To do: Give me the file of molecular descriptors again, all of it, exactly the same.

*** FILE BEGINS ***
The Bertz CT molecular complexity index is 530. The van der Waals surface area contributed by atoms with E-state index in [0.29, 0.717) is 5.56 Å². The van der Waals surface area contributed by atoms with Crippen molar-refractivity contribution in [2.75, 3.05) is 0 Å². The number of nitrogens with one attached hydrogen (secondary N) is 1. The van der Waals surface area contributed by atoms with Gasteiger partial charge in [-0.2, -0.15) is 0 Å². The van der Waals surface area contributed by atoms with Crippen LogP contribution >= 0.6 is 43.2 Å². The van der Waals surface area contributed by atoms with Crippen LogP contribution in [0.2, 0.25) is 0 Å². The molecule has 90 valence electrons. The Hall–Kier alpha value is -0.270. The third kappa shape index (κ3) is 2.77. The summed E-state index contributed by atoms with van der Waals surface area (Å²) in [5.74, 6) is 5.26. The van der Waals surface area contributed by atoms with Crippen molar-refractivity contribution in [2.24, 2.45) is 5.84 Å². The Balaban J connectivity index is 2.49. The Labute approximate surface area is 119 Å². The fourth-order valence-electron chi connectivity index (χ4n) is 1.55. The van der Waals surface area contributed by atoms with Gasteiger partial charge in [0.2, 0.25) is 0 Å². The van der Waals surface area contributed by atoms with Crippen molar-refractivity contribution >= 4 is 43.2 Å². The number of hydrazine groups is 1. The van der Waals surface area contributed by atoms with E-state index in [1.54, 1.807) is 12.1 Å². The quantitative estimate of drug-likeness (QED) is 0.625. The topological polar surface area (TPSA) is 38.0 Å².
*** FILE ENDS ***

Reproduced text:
The Bertz CT molecular complexity index is 530. The van der Waals surface area contributed by atoms with E-state index in [0.29, 0.717) is 5.56 Å². The van der Waals surface area contributed by atoms with Crippen molar-refractivity contribution in [2.75, 3.05) is 0 Å². The number of nitrogens with one attached hydrogen (secondary N) is 1. The van der Waals surface area contributed by atoms with Gasteiger partial charge in [-0.2, -0.15) is 0 Å². The van der Waals surface area contributed by atoms with Crippen LogP contribution >= 0.6 is 43.2 Å². The van der Waals surface area contributed by atoms with Crippen LogP contribution in [0.2, 0.25) is 0 Å². The molecule has 90 valence electrons. The Hall–Kier alpha value is -0.270. The third kappa shape index (κ3) is 2.77. The summed E-state index contributed by atoms with van der Waals surface area (Å²) in [5.74, 6) is 5.26. The van der Waals surface area contributed by atoms with Crippen molar-refractivity contribution in [2.24, 2.45) is 5.84 Å². The Balaban J connectivity index is 2.49. The Labute approximate surface area is 119 Å². The fourth-order valence-electron chi connectivity index (χ4n) is 1.55. The van der Waals surface area contributed by atoms with Gasteiger partial charge in [0.2, 0.25) is 0 Å². The van der Waals surface area contributed by atoms with Crippen molar-refractivity contribution >= 4 is 43.2 Å². The number of hydrazine groups is 1. The van der Waals surface area contributed by atoms with E-state index in [1.54, 1.807) is 12.1 Å². The quantitative estimate of drug-likeness (QED) is 0.625. The topological polar surface area (TPSA) is 38.0 Å².